Radical Self-Care

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The words “radical” and “self-care” usually do not go together. Perhaps we might say, “radical sacrifice” or “radical output” or “radical giving”, but radical SELF-CARE? Who thinks like that? It takes a special soul to put those words together, someone who is refreshingly resistant to many of the trappings of this world. Are we willing to join the ranks of the refreshingly resistant? What makes it so hard?

1—We think it’s more altruistic to ignore personal care. We bought in to a myth that God will be really impressed if we run ourselves into the ground.

2—Who was the wise soul who said that denial is more than a river in Egypt? Self-care might mean paying attention to real problems that are difficult or threatening to face.

3—A lot of us don’t want to work that hard. Self-care takes time out of our schedules, money out of our budgets, and sometimes involves physical demands.

So, why do it?

1—So we can sustain the output that gives our lives meaning.

2—It honors our created order as human beings. Self-care helps us recognize our creatureliness.

3—Radical self-care helps us enjoy our fleeting time on this earth.

In the counseling profession, therapist burnout and self-care is something that is talked about in graduate school and internships in preparation for doing the work. It is radical to be preemptive about self-care, and very few of us think like that! How much is radical self-care discussed in preparation for parenting, an intensive training program, a relationship loss, a recession, or for processing tough emotional content? If we can recognize the seasons of life when we are pressed to the limit, we can approach these seasons with a plan for radical self-care and hopefully, prevent the extreme emotional fatigue that can lead to depression, anxiety problems or worse.

What blocks do you face when trying to apply radical self-care during the stressful seasons of life?

Stay tuned next week in “Radical Self-Care, part 2”.  I will offer questions to facilitate an honest look at areas of your life where you may benefit from radical self-care.

5 Comments

  1. Maybe the concept or term self-care needs a new name. In our self focused culture “taking care of me” has a distinctly narcisstic element to it. We are encouraged to go shopping, absorb ourselves in entertainment, hobbies or food, thinking such activities will provide us “me time” to relieve our strain. I am guilty of all the above, but rarely find the solace I seek. I like Stephen Covey’s description of “sharpening the saw” in his 7th habit. It denotes the active work you seem to be implying. I’m looking forward to part II.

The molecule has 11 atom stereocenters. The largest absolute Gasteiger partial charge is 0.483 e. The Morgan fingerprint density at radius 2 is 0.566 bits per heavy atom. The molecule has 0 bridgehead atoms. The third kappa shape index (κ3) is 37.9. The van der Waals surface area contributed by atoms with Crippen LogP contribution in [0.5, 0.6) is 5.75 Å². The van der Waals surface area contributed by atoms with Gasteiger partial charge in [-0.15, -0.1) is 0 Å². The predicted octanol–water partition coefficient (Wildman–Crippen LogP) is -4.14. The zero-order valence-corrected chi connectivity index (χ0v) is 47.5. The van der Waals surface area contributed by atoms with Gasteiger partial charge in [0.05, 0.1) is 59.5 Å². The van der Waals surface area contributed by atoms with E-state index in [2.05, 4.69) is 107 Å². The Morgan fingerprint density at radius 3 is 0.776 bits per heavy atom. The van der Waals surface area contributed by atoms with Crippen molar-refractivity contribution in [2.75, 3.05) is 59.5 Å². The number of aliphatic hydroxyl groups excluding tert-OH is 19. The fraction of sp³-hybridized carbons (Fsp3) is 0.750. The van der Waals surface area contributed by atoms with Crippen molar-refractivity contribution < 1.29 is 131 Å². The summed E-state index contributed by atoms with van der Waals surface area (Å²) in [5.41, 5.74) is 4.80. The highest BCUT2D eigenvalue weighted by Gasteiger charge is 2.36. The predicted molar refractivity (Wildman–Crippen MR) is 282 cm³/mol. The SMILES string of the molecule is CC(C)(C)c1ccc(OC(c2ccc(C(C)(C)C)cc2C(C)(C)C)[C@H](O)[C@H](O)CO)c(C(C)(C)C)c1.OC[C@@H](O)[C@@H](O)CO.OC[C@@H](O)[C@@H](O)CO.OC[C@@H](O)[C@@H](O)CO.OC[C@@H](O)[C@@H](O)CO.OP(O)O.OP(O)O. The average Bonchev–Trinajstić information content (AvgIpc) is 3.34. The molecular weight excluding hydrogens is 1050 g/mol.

2. Good point about self-focused culture. By starting a discussion around self-care I fear that some will jump to pampering, which is not what I mean! There is a deeper process I’m hoping to get at. More on this next week!

  3. The use of the word ‘deeper’ in your comment is apt, Janice. And, Rob’s cautionary note about the potential for aggrandizement and superficiality in self-care is important, too. The word ‘radical’ comes from the Latin ‘radix’ meaning ‘root’. A radish is a ‘root’ vegetable, for example. We also find the square ‘root’ of a number under a ‘radical’ sign. As a gardener, I know taking good proactive care of a plant’s root system is vital to it’s vigorous productivity, health and beauty.. Looking forward to Part II!

  4. So, If we’re going to do this stuff, how do we correctly distinguish between self-care and self-ish?? obviously they are not the same, but how do we know when caring for myself has become catering to my “self”?

  5. Good questions in the comments. Seems like a fine line to walk. My take is that getting healthy is a totally self interested decision, but that this is different than a selfish decision. I look at it from a Christian perspective where Jesus leads His to a kind of life where we are healed, reconciled to God, full of joy & peace, and healthy fruit is born. I am all in for that.. sounds great.

    Only catch is that to do that, I have got to die to myself. So the look inward towards self health is all about turning from the ways that I am wrapped up in myself and surrendering my heart, mind, soul, and strength over to God. Ultimately, the focus turns away from myself and over to God in this process.

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